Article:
“That’s when it clicked.  I nearly stumbled over my feet as it hit me.  I’d been looking at FTL travel the wrong way all those years!  I’d been focusing on how to get from start to finish in the shortest possible path… but what if I took a longer path?  One which was a longer distance but required less energy?  It might not be as quick as going direct, but maybe it would be possible!  And still far quicker than anything else we had.

“That was just the start.  The initial flash of inspiration.  It was followed by five months of intensive work, but I was on the right path from that moment.  And in the end we proved it right.  The trick was to choose your route carefully, to take the path of least resistance, rather than the most direct.

“And the difference it made… well, going around the field would have been four or five times the distance but taken probably a tenth of the effort.  With taking a different route with FTL it’s more like the energy needed to go direct is a hundred-thousand times as much as taking some of the other routes.  Of course if you take the roundabout route it takes longer to get there… but not that much longer, and by doing that the whole universe opens up for you.”

He finished speaking and smiled.  Sylvie sat there, thinking over everything he’d told her and smiling slightly.  Finally she nodded.

“Thank you!” she said.  “You really have given me a simple explanation, and told me how you stumbled on it.  So travelling faster than light is like walking around a muddy field rather than going straight across it?”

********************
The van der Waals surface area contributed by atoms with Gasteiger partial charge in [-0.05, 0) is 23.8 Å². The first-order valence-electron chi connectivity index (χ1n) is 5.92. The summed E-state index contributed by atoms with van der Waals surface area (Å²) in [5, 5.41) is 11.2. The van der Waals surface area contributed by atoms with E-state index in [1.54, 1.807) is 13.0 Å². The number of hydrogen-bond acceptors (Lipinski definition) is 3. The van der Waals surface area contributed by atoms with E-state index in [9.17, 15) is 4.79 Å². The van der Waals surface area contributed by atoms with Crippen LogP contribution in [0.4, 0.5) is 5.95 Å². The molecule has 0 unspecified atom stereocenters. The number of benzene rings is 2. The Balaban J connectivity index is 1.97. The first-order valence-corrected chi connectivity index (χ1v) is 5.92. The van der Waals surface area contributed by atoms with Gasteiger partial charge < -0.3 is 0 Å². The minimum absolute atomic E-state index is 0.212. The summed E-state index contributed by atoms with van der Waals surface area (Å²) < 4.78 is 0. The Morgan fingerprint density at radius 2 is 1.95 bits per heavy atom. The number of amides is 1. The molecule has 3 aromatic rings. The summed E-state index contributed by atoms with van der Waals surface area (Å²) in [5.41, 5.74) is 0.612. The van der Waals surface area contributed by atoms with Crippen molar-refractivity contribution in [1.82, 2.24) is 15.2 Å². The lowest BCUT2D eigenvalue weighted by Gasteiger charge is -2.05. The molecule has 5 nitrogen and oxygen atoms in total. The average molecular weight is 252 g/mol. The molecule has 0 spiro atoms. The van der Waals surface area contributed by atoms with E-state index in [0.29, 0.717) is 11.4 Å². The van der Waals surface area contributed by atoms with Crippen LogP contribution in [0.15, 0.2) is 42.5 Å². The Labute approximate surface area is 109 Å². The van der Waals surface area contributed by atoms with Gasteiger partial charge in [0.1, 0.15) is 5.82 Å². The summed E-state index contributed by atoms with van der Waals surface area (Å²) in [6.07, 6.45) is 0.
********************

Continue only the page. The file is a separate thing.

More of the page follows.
“Yes… and no.  But unless you want to spend fifteen years studying maths and advanced physics that’s about as close as you’re going to get.”

She smiled at him again, shaking her head slightly.

“And the only reason we can reach the stars, the only reason we’re celebrating The Hundred today, is because you were too stubborn to walk around a field?”

Sir Lawrence chuckled and nodded.

“Partly.  Don’t forget the dogs, without them I’d never have been there.  And my wife practically shoving me out the door for her own sanity!  But alongside those, yes, it’s down to my stubbornness.  And I’m happy to sign your notes to say that’s the case.”

“Then I guess we should have another toast.  Let’s drink to The Hundred, to your stubbornness, to your wife, and to your dogs!”

“Absolutely! And then I need to get home.  I’m not as young as I used to be, and while those two dogs are sadly no longer with us I still have two dogs who need to be walked in the morning.  Walked around any muddy fields.  Not across them.  I may be stubborn, but I do learn!”

The End